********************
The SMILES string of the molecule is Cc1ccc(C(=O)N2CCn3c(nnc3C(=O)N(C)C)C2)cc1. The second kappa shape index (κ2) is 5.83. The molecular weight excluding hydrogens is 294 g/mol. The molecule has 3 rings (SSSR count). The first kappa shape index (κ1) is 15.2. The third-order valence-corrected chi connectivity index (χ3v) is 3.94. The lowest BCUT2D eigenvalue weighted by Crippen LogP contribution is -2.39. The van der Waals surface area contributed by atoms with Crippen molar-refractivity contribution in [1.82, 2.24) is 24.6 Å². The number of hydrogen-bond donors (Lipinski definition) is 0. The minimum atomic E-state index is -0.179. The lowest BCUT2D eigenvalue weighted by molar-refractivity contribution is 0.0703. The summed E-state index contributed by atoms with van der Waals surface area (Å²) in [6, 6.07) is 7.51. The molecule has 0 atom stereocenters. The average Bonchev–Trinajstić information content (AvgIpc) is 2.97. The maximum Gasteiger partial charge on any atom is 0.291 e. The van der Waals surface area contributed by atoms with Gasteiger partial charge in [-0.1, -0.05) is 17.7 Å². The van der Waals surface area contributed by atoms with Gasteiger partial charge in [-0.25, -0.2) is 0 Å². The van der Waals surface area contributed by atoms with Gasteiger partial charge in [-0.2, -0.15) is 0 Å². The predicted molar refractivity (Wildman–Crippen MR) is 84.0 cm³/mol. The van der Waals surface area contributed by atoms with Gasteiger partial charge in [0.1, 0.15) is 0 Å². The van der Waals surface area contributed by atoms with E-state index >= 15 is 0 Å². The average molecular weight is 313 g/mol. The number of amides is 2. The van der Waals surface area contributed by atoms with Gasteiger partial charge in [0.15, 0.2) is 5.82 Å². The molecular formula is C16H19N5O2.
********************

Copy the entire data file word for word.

The SMILES string of the molecule is Cc1ccc(C(=O)N2CCn3c(nnc3C(=O)N(C)C)C2)cc1. The second kappa shape index (κ2) is 5.83. The molecular weight excluding hydrogens is 294 g/mol. The molecule has 3 rings (SSSR count). The first kappa shape index (κ1) is 15.2. The third-order valence-corrected chi connectivity index (χ3v) is 3.94. The lowest BCUT2D eigenvalue weighted by Crippen LogP contribution is -2.39. The van der Waals surface area contributed by atoms with Crippen molar-refractivity contribution in [1.82, 2.24) is 24.6 Å². The number of hydrogen-bond donors (Lipinski definition) is 0. The minimum atomic E-state index is -0.179. The lowest BCUT2D eigenvalue weighted by molar-refractivity contribution is 0.0703. The summed E-state index contributed by atoms with van der Waals surface area (Å²) in [6, 6.07) is 7.51. The molecule has 0 atom stereocenters. The average Bonchev–Trinajstić information content (AvgIpc) is 2.97. The maximum Gasteiger partial charge on any atom is 0.291 e. The van der Waals surface area contributed by atoms with Gasteiger partial charge in [-0.1, -0.05) is 17.7 Å². The van der Waals surface area contributed by atoms with Gasteiger partial charge in [-0.25, -0.2) is 0 Å². The van der Waals surface area contributed by atoms with Gasteiger partial charge in [-0.2, -0.15) is 0 Å². The predicted molar refractivity (Wildman–Crippen MR) is 84.0 cm³/mol. The van der Waals surface area contributed by atoms with Gasteiger partial charge in [0.1, 0.15) is 0 Å². The van der Waals surface area contributed by atoms with E-state index >= 15 is 0 Å². The average molecular weight is 313 g/mol. The number of amides is 2. The van der Waals surface area contributed by atoms with Gasteiger partial charge in [0.15, 0.2) is 5.82 Å². The molecular formula is C16H19N5O2.